|Interaction||Components & Design|
Fields of Arle goes back to the glory days of Arle, back in the Middle Ages, when the village was still not very big, but among the most prosperous in Frisia because of the quality of flax grown there. You, the players, take Arle from it’s humble beginnings as a literal One-Horse-Town (one horse being what you get in game setup) with a single flax and wheat field each and a whole lot of marshland around to its rightful place as a textile metropolis. If you don’t starve first, which is a real possibility in Fields of Arle.
The basic mechanic, Fields of Arle uses worker placement. Over 9 rounds – 5 summers and 4 winters – you send your four workers to improve the village in many different ways. The first big question about the game is, or at least it was for me when I first read about it, why is it a two player game? It’s an unusual choice for a worker placement game, since the rules for that type of game scale easily to four to six players. And indeed, there is only one rule in Fields of Arle that would have to change with more players. There is a compelling reason not to have more than two players: they would have to put wheels on the box and make a contract with IKEA to give discounts on really large tables, because this game is heavy and big. Next to the central game board – not overly big but not the smallest of its kind, either – there is a second board only for tile storage , and each player has a Home Board and a Barn Board on top of that. Plus goods tiles, building tiles, carts and carriages, cowple, sheeple and equiple (that’s equine meeple, because horple for horse meeple sounds too odd.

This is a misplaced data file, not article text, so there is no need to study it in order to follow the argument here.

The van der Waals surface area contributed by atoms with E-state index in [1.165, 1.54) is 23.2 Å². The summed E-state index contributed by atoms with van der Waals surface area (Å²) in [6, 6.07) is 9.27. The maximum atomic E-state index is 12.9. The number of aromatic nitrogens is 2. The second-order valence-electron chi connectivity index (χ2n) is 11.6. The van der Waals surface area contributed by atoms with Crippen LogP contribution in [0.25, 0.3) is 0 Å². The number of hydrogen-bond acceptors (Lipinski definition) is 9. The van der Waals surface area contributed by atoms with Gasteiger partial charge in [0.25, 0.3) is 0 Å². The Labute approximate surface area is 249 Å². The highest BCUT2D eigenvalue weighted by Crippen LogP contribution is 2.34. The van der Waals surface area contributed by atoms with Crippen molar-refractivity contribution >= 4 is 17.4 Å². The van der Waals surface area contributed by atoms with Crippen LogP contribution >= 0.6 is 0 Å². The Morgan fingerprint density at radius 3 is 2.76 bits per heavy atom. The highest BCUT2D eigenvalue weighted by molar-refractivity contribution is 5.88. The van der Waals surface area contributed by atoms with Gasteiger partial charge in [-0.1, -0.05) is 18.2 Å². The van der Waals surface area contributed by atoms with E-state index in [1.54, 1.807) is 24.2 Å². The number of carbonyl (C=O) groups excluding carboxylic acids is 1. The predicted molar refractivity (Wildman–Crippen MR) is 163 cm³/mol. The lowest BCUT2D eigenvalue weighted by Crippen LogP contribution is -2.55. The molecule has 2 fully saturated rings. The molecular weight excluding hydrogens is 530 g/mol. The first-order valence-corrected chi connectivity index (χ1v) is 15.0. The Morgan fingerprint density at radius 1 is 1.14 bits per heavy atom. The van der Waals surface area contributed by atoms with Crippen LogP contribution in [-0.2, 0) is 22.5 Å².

The main worker placement action happens on the big shared board, with effects from there often applying to the player’s own boards. The available actions are completely different between summer and winter rounds, an important fact to keep in mind when planning your turns. For example, you can only cut wood in summer, but only bake bread in winter. Thematic doubts on that aside, it has a big impact on the game. Where other worker placement games might let you get away without a detailed plan for the next round, Fields of Arle is pretty merciless in that regard, some resources you will simply not find next round. Just collecting some resources and then seeing what you can do with them will not help you much, either. There are 15 different actions per season, and you’re dealing with 14 different resources, so don’t expect to accidentally have the right one available.